Protect Poet Walt Whitman's New York City Home
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Walt Whitman, America's most famous poet, lived at 99 Ryerson Street in Brooklyn, New York when his world famous book Leaves of Grass was first published in 1855. While Whitman lived in over 30 places in what is today New York City during this lifetime, the house at 99 Ryerson Street is the ONLY ONE still standing. Accordingly, 99 Ryerson Street is of great cultural and historical significance. It tells not only the story of a key moment in American poetry and literature, but also the story of a towering figure in global culture.
We are seeking official city landmark designation from New York City to protect the building from demolition, especially because development is encroaching on the neighborhood. While the New York City Landmarks Preservation Commission initially rejected our request, the Commission is currently reviewing additional information and research that we provided on the significance of the site and Walt Whitman's association with the site. We need your help convincing the Commission to landmark this critically important building.
The house at 99 Ryerson Street is one of only two buildings directly associated with Walt Whitman that are still standing in New York City. It would be an unforgivable tragedy to lose this crucially important building to history. Join us in protecting this important cultural resource for the benefit and enjoyment of future generations.
Quotes from supporters:
"To protect a house like this one, it seems to me, is a form of cultural stewardship.
For this house to disappear would be something like an extinction: such a place cannot be got back, not ever, once it is lost." - George Saunders, author of Lincoln in the Bardo and winner of the 2017 Man Booker Prize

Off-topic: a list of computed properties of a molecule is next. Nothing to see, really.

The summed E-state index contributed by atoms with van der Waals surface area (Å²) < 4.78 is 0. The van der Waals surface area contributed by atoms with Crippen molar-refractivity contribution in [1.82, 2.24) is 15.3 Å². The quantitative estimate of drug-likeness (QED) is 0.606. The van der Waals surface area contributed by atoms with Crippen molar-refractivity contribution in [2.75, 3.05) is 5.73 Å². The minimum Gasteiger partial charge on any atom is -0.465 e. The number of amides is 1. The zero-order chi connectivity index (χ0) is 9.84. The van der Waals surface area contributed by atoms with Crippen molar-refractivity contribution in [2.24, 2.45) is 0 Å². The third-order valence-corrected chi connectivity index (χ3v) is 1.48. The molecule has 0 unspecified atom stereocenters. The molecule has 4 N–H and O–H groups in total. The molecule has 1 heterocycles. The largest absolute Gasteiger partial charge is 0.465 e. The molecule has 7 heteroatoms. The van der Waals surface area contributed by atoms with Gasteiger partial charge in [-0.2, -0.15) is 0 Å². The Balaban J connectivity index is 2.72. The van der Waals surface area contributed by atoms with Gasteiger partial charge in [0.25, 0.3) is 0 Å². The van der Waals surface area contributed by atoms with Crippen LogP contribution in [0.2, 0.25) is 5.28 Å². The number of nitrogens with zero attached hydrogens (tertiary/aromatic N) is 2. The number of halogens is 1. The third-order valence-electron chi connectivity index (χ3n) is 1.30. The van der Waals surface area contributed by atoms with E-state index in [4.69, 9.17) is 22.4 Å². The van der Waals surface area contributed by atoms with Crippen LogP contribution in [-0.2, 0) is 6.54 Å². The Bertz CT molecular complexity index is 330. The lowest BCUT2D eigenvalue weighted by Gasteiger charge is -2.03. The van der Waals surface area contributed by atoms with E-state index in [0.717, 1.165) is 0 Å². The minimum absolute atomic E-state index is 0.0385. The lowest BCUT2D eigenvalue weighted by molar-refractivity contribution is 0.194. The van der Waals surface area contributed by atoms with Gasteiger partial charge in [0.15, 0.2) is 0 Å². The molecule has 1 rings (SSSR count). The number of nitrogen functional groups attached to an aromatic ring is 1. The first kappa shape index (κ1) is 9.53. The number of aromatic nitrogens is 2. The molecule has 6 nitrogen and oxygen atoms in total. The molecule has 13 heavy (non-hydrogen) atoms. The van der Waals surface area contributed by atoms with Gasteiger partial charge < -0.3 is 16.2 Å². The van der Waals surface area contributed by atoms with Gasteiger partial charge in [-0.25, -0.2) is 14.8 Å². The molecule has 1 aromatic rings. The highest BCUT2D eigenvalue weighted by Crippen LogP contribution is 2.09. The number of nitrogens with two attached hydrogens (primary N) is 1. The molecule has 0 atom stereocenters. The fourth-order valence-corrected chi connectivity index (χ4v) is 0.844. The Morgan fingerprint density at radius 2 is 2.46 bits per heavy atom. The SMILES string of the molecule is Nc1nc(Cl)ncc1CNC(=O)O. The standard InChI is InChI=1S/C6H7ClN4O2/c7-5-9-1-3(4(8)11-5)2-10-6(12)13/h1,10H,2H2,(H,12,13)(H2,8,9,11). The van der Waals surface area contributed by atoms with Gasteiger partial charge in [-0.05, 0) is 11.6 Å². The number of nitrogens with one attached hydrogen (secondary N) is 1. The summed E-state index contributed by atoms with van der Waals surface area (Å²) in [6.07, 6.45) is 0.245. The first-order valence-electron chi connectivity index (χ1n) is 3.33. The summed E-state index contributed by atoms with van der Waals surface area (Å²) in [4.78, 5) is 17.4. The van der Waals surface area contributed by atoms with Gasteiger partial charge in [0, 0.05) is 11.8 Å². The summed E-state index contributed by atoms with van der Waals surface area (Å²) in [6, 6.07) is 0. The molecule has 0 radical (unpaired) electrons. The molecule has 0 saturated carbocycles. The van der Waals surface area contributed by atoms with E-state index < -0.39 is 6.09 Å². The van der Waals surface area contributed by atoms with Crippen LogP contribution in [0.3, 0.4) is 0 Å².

“During my time as Poet Laureate of the United States, my travels in our country and abroad gave me a renewed sense of Walt Whitman’s ongoing, central importance. Poets writing in other languages, on every continent have looked to Whitman’s work for an epitome of what is most liberating in the culture of the United States. Please let me add my voice to those hoping that you will recognize his house in Brooklyn as a true landmark.” - Robert Pinsky, former U.S. Poet Laureate
"I feel a particular relationship to Whitman and, maybe more to the point, a strong sense of just how much impact not only his work but his physical presence had on the New York City of his day. I do hope you’ll revisit the question of the house on Ryerson as a historic landmark." - Michael Cunningham, award winning author
“2019 marks the bicentennial of Walt Whitman’s birth. We hope to celebrate Whitman’s groundbreaking contributions to literature by landmarking the site most associated with his seminal work by the time that key milestone arrives. I hope the Commission understands this is not about the architectural merit of 99 Ryerson Street but rather its incredibly significant cultural value.” - Professor Karen Karbiener, founder of the Walt Whitman Initiative
“The city needs more landmarks like this one to help narrate the histories of LGBT Americans – and it needs to consider cultural landmarks seriously rather than aesthetic landmarks alone.” - Jay Shockley, co-founder of the NYC LGBT Historic Sites Project
“If Whitman’s Leaves of Grass gave birth to American poetry, then Brooklyn is the
birthplace of our art, and 99 Ryerson Street is the last remaining cradle. The Commission needs to reconsider its initial rejection.” - Jason Koo, executive director and founder of Brooklyn Poets
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